Cohen cited his criminal case when he told another federal judge in California, in the lawsuit that Avenatti has brought there on behalf of Daniels, that he would invoke his Fifth Amendment privilege not to incriminate himself because of the ongoing criminal investigation in New York, and so that judge agreed to freeze that suit until this summer.
The material supporting Avenatti's "executive summary," if substantiated, could show a direct financial relationship between Cohen and a powerful Russian at a time when Justice Department special counsel Robert Mueller is investigating whether the Trump campaign may have conspired with the Russian attack on the 2016 election.
Cohen played an important role in that campaign but has denied vigorously that there was any conspiracy with Russians.
Trump also denies there was any collusion between his campaign and Russia's active measures against the 2016 presidential race. The president points to the report of the Republican majority on the House intelligence committee — that cleared Trump and his campaign of any wrongdoing — and says the ongoing Mueller and Senate intelligence committee investigations amount to a "witch hunt."
MARY LOUISE KELLY, HOST:
And there are new allegations this evening about Donald Trump's embattled longtime lawyer Michael Cohen. Cohen and a shell company he set up accepted hundreds of thousands of dollars' worth of payments. That is according to a document released by another attorney, Michael Avenatti, who is suing Trump and Cohen on behalf of the porn actress Stormy Daniels. Avenatti is raising questions about the sources of the money that Cohen has acknowledged paying Stormy Daniels, including whether those sources lead back to Russia. This is a complex story, and joining us to try to walk us through all this is NPR's justice correspondent Ryan Lucas.
RYAN LUCAS, BYLINE: Hello.
KELLY: Hello. So super complex story - let's start on solid ground with what we know, what we can confirm. And we'll kind of walk forward together from there. Michael Avenatti, as we mentioned, is the lawyer for Stormy Daniels. And remind us. She needs a lawyer because...
LUCAS: So Michael Cohen paid Stormy Daniels $130,000 to agree not to talk about the relationship that she says she had with President Trump around a decade ago.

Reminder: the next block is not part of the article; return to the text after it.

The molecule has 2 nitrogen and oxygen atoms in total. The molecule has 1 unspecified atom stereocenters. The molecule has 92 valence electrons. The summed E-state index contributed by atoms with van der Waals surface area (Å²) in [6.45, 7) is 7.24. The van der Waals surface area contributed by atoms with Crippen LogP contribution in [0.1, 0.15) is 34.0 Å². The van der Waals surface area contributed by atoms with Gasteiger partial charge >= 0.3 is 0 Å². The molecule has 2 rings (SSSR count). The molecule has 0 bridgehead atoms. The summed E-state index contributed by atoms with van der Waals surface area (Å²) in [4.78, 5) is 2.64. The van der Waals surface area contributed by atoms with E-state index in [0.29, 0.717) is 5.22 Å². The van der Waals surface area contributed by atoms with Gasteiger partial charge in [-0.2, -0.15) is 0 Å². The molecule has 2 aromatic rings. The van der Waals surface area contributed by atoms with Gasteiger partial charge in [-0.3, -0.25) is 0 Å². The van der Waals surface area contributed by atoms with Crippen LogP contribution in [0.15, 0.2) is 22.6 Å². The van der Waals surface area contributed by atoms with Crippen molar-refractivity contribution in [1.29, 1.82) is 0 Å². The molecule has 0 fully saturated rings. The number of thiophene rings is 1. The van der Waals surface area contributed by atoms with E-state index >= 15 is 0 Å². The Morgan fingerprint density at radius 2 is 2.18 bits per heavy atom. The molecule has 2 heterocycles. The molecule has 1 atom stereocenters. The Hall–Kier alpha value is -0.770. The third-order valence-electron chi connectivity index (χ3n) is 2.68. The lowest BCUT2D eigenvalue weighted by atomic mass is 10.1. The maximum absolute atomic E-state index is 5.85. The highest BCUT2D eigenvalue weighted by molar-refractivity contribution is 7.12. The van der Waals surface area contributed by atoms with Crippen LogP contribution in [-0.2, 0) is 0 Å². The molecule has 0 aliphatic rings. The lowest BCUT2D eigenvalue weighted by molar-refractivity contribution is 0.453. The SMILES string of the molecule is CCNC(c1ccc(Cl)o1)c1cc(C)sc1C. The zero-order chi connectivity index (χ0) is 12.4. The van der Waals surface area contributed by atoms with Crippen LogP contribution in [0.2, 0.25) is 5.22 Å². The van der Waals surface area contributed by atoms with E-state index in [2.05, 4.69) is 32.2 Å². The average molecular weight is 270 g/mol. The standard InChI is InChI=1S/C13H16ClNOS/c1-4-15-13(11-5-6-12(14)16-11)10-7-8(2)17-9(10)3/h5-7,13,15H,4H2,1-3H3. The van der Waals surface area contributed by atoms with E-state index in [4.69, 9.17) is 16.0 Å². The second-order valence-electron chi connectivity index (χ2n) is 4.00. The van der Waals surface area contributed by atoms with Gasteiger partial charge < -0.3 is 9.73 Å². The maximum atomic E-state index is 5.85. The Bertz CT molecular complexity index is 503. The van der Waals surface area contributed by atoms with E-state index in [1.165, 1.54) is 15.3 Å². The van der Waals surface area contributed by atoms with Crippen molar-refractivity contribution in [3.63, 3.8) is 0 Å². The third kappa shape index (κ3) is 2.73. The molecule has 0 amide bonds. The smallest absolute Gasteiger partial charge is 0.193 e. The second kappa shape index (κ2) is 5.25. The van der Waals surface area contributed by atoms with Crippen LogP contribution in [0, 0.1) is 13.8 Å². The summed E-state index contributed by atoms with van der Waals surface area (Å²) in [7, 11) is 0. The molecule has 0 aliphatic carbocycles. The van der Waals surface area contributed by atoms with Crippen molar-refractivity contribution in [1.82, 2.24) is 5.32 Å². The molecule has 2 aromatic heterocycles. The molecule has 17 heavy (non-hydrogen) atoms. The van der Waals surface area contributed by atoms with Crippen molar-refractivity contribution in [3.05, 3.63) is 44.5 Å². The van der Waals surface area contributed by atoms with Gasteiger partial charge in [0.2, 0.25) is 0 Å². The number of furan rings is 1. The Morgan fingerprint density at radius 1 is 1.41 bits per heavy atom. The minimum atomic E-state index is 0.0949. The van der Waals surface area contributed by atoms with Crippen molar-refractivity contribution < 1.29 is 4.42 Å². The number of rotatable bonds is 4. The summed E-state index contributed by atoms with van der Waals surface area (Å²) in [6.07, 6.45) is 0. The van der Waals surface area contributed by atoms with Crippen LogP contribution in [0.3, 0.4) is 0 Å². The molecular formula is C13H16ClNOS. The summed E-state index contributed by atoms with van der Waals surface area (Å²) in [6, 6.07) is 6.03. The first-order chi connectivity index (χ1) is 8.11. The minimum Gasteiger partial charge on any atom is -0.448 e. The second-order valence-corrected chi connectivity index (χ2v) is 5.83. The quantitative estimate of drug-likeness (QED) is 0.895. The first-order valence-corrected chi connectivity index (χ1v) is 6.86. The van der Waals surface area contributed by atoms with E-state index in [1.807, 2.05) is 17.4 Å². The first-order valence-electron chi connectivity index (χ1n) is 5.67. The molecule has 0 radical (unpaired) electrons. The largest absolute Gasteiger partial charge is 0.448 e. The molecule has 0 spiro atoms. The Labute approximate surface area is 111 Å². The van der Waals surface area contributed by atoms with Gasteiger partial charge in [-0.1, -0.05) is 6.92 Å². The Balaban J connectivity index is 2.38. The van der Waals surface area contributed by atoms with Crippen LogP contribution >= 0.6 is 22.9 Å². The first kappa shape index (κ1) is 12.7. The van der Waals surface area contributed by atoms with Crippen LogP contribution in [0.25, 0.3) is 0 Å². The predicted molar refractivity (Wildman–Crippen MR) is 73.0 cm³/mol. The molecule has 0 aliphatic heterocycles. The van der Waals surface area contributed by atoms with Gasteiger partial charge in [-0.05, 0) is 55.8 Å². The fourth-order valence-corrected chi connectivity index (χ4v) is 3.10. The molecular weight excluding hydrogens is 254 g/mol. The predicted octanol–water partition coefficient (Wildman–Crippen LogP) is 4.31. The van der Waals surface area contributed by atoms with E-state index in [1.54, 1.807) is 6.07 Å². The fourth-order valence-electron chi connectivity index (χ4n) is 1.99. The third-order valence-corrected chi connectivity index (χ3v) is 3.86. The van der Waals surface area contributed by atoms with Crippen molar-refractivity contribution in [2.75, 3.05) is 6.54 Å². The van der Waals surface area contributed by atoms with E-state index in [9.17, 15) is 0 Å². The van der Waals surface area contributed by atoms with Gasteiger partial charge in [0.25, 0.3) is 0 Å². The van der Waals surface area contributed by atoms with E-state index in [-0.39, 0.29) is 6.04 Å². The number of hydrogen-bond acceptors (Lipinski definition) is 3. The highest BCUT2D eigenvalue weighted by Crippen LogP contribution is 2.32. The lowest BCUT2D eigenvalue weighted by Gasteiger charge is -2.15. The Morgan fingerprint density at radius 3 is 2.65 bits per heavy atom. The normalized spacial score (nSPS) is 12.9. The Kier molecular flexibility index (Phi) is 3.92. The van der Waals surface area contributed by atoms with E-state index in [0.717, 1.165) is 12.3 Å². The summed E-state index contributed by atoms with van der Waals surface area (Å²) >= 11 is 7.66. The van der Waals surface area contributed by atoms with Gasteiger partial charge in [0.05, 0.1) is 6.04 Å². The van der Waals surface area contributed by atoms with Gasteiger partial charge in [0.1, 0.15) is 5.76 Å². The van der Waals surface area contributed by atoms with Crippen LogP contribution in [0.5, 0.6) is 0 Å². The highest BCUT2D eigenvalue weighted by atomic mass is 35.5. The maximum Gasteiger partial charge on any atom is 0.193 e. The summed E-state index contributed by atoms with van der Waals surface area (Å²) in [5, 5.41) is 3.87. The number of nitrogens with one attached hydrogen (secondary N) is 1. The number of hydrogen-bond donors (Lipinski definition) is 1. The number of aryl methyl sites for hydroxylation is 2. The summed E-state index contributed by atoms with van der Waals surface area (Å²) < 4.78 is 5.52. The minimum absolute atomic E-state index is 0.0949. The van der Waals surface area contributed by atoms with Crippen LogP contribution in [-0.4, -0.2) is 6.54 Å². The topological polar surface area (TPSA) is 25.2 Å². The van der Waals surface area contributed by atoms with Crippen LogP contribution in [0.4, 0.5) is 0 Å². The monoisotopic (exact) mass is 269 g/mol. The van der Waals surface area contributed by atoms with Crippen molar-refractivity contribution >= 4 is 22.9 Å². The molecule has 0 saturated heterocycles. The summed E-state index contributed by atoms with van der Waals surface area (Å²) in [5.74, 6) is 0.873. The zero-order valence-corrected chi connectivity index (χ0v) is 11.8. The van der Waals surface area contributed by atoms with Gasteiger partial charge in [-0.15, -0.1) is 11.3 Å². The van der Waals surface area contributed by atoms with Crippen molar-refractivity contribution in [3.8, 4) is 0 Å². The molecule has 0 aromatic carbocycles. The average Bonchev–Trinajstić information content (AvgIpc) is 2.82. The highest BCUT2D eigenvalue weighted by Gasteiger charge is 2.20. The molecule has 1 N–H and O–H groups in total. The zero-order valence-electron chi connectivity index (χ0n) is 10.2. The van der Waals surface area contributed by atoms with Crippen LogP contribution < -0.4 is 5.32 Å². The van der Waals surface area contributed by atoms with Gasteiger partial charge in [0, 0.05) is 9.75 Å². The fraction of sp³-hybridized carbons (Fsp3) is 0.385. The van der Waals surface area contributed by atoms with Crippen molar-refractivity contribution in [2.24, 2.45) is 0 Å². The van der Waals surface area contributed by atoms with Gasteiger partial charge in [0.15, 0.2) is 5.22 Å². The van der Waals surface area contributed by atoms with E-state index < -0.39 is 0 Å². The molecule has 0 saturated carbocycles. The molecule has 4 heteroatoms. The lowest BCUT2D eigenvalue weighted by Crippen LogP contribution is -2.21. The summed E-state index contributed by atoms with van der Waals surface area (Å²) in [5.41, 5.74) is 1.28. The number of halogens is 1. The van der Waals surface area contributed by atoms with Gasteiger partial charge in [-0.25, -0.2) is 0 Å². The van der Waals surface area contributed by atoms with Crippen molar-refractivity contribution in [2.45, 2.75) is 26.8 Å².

KELLY: This is the hush money, and President Trump has denied any kind of sexual relationship with her.
KELLY: OK. Go on.
LUCAS: Exactly. And so there was a nondisclosure agreement. Stormy and her lawyer, Michael Avenatti, are suing to get out of that agreement. Trump has acknowledged that Michael Cohen represented him and made the $130,000 payment. What Avenatti is saying is maybe Trump didn't, that maybe the money came from another source, potentially a Russian oligarch with ties to the Kremlin.
KELLY: Which is kind of a giant bomb to drop into the middle of all of this. What evidence is Avenatti putting forward to support this claim?
LUCAS: Well, he didn't put forward any evidence per se. What he did was release a report - an executive summary about the material that he says he has. We haven't seen any of the underlying materials, so we don't know what he is basing these conclusions on.
LUCAS: Obviously a very explosive claim - there is of course a rather large investigation that's going on right now being conducted by special counsel Robert Mueller into potential ties between the Trump campaign and Russia. So obviously if a Russian billionaire was indeed making payments to Trump's attorney in 2017, there could be a perfectly innocent and legal explanation for it. It could be very questionable and very nefarious. We don't know. That's what we're going to have to find out and determine as time goes on.
KELLY: OK, you just started walking toward my next question, which is - I know you've been making calls today. Have you been able to find anything that stands up or shoots down Avenatti's claims?
LUCAS: Well, the claims that he makes are not solely related to the Russian oligarch and a company connected to him. He also says that companies, a number of which have names that you would recognize, also have been hiring and paying Cohen through the shell company that he set up to pay Stormy Daniels. First we've heard from Columbus Nova, which is a private equity firm that is linked to this Russian oligarch. It says that, yes, it did pay Cohen, but it doesn't have - the payments were not related to anything related to Russia or anything improper. It was about real estate consulting.
We've also heard from AT&T, which said it hired Cohen early in 2017 in what sounds like sort of a lobbying relationship. What the company said was it was one of several firms that it engaged to provide insights into understanding the new administration. We've also heard from a big pharmaceutical giant, Novartis. It's said that any agreements that it had have expired.
KELLY: And real quick, what's Michael Cohen saying?
LUCAS: Michael Cohen - I contacted his lawyer or attempted to several times, and we have not heard back.
KELLY: All right - so a lot more questions than answers, dots we're trying to connect, including the president's longtime lawyer and fixer Michael Cohen, this alleged $500,000 payment, Stormy Daniels and her lawyer, Michael Avenatti, and maybe a Russian billionaire - NPR's Ryan Lucas trying to sort through all those threads. Come back when you know more.
KELLY: Thank you.
LUCAS: Will do. Thanks. Transcript provided by NPR, Copyright NPR.